This section provides answers to general VMware Application Catalog questions.
Customers can work with the VMware Application Catalog sales team to receive an invitation to use the service. These are the typical steps for onboarding and quickly use VMware Application Catalog:
To learn more, see Get Started with VMware Application Catalog guide.
For further questions and inquires, contact VMware Application Catalog.
VMware Application Catalog is delivered via VMware’s Cloud Services Portal (CSP). Once an entitlement to the service is purchased, customers can log-in to CSP with their existing credentials and add the VMware Application Catalog tile to their list of CSP services. For more information on CSP, see User Guide.
The VMware Application Catalog provides users with a free 90-day trial period. When this period is about to end, users will see the following message when accessing their VMware Application Catalog accounts: “Your trial is going to expire”. In that case, contact your VMware sales representative to learn more about how to subscribe to any of the available editions that you can purchase for your team.
There are two types of roles that can be assigned to use VMware Application Catalog:
Open CVEs are the ones that have not been fixed by the Linux Distribution maintainers because they did not work on that yet or they do not consider a critical issue. The VMware Application Catalog team is not able to fix those CVEs since those fixes depend directly on the distribution maintainers.
VMware Application Catalog’s images are based on various operating systems, including Debian, Photon, RedHat UBI, and Ubuntu. These CVEs exist in these distributions as well as other distributions which depend on them or use them.
CVE information is available in the CVE Scan report for each VMware Application Catalog container image and virtual machine. To access this, navigate to a catalog, and click the “Details” link of the container image you wish to check. To check CVE information for a Helm chart, check the CVE Scan report for each of its dependent container images.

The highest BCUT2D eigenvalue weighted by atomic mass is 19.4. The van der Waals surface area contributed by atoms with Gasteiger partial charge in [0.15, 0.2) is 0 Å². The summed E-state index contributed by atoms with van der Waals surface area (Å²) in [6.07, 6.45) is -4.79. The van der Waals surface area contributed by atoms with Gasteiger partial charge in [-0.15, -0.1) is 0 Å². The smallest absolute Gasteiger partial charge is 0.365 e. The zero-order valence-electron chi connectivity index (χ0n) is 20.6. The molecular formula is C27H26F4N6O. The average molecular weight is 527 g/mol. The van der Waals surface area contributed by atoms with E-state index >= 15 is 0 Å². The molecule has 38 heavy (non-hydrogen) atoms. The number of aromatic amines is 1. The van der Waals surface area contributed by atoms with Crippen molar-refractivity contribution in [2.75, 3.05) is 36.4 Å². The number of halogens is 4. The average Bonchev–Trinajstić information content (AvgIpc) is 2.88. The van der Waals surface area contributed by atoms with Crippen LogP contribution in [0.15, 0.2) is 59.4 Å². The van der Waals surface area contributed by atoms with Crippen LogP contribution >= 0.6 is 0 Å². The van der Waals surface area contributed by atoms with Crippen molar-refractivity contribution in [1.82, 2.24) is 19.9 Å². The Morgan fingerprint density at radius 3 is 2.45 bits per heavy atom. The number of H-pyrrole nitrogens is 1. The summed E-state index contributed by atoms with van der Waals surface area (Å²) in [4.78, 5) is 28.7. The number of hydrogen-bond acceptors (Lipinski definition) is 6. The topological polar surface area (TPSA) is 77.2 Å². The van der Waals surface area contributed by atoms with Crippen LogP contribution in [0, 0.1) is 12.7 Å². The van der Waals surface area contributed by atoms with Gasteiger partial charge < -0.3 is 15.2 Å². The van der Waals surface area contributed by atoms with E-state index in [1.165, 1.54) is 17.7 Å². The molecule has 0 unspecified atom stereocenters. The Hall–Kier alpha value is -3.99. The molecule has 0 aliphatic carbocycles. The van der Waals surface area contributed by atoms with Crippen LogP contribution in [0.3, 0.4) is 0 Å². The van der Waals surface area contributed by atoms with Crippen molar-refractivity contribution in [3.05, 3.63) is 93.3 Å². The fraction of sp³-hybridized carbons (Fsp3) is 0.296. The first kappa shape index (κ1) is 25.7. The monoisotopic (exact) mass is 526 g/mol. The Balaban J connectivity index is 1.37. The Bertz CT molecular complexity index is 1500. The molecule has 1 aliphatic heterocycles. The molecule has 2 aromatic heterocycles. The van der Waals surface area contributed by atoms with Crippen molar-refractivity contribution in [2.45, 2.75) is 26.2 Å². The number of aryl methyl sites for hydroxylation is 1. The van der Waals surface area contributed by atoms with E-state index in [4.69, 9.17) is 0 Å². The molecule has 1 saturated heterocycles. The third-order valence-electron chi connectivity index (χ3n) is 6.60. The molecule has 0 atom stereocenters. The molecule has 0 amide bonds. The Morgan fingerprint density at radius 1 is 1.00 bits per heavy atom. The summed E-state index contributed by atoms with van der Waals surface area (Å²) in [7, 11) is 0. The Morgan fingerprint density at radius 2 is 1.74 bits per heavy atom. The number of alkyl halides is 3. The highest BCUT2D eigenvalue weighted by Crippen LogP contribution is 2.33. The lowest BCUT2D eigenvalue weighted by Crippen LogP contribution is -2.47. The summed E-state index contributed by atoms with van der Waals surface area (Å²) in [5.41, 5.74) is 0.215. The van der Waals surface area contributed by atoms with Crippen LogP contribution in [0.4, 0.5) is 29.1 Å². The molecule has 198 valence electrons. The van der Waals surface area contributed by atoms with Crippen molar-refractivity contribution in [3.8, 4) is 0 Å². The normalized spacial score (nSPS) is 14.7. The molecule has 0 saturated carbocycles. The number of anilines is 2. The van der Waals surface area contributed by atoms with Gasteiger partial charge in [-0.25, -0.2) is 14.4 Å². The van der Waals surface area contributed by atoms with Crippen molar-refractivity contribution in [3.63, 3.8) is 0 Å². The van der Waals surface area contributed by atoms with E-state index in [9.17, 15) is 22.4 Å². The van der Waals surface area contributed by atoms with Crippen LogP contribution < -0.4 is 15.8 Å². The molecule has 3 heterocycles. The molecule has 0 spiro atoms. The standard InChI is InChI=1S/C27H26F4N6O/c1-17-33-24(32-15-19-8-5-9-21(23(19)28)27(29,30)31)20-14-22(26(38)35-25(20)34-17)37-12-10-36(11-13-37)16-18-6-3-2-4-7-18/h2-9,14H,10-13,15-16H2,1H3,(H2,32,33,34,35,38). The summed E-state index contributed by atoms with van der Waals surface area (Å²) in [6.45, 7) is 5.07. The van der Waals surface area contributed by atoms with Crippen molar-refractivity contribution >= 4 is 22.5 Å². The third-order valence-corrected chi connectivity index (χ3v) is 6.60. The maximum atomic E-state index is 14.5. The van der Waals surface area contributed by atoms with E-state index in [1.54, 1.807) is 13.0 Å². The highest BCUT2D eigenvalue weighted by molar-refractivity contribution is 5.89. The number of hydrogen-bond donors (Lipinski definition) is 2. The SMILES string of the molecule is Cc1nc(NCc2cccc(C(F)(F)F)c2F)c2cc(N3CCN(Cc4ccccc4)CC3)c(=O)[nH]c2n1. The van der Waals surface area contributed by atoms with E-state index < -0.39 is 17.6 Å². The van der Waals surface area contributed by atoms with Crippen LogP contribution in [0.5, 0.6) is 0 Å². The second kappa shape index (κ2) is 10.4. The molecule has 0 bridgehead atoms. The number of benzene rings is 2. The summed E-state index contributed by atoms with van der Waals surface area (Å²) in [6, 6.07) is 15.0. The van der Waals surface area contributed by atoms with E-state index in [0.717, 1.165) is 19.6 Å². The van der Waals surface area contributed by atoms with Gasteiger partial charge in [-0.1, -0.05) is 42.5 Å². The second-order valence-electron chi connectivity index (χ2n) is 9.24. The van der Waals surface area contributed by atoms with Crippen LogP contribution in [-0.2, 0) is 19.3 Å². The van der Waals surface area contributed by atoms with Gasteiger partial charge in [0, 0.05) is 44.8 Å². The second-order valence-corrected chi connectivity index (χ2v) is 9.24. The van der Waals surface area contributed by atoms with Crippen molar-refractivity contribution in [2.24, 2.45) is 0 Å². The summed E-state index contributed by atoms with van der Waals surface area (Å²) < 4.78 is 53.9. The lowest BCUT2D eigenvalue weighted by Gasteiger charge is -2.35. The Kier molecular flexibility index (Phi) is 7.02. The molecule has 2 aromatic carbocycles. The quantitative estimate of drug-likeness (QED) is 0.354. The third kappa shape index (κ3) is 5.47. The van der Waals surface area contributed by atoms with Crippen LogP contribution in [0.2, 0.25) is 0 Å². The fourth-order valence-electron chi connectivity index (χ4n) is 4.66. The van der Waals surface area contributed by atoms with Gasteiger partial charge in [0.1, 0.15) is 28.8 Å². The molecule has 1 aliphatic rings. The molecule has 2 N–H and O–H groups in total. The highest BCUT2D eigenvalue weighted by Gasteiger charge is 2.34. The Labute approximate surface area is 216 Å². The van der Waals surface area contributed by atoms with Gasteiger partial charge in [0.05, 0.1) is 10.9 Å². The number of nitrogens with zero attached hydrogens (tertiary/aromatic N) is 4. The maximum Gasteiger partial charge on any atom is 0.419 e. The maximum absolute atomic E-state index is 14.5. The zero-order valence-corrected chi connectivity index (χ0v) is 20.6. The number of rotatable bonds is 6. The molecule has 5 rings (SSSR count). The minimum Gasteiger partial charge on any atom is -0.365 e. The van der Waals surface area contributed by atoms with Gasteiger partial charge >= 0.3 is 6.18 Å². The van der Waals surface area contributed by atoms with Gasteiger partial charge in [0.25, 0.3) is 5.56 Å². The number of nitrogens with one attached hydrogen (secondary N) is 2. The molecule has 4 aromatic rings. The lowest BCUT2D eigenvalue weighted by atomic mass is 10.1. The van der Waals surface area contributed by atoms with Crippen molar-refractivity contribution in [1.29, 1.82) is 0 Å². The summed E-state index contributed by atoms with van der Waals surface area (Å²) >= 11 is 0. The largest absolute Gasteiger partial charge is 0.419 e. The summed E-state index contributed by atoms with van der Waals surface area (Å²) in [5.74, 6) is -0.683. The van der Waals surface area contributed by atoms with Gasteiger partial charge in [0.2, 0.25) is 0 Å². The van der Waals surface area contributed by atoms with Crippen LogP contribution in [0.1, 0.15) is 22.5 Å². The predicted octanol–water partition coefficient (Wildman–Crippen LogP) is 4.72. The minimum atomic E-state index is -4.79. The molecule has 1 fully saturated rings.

VMware Application Catalog containers and Helm charts do not include fixable CVEs.
To ensure that all VMware Application Catalog images include the latest security fixes, VMware Application Catalog implements the following policies:
VMware Application Catalog triggers a release of a new Helm chart when a new version of the main server or application is detected.
For example, if the system automatically detects a new version of MariaDB, the VMware Application Catalog pipeline automatically releases a new container with that version and also releases the corresponding Helm chart if it passes all tests. That way, VMware Application Catalog ensures that the application version released is always the latest stable one and has the latest security fixes.
VMware Application Catalog triggers a release of a new chart when a package that includes a fix for a CVE from the distribution in any of the containers that it includes is detected.
The system scans all our containers and releases new images daily with the latest available system packages. Once the pipeline detects there is a new package that fixes a CVE, our team triggers the release of a new Helm chart to point to the latest container images.
The VMware Application Catalog team monitors different CVE feeds - such as Heartbleed or Shellshock - to fix the most critical issues as soon as possible.
Once a critical issue is detected in any of the charts included in the VMware Application Catalog catalog, a new solution is released. VMware Application Catalog provide updates in less than 48 business hours.
Currently VMware Application Catalog supports SPDX format for SBoM but not CycloneDX. However, you can convert the existing SPDX format files to CycloneDX format files using Syft CLI. Once converted, the CycloneDX format files can be imported in Dependency-Track or any other tool to visualize information of that SBoM specific type.
To convert SPDX file to CycloneDX file using Syft CLI:
Download the SPDX file from VMware Application Catalog UI:
In the “My Applications” tab, from the list of all applications click the “DETAILS” button corresponding to the container image, Helm chart, or virtual machine, whose SBoM you need.
In the Build Time Reports section, find and download the SBoM (SPDX) report to your PC. The report is a JSON-formatted file containing multiple sections. It can be read using any text editor or JSON-compatible client library, making it immediately usable in other applications.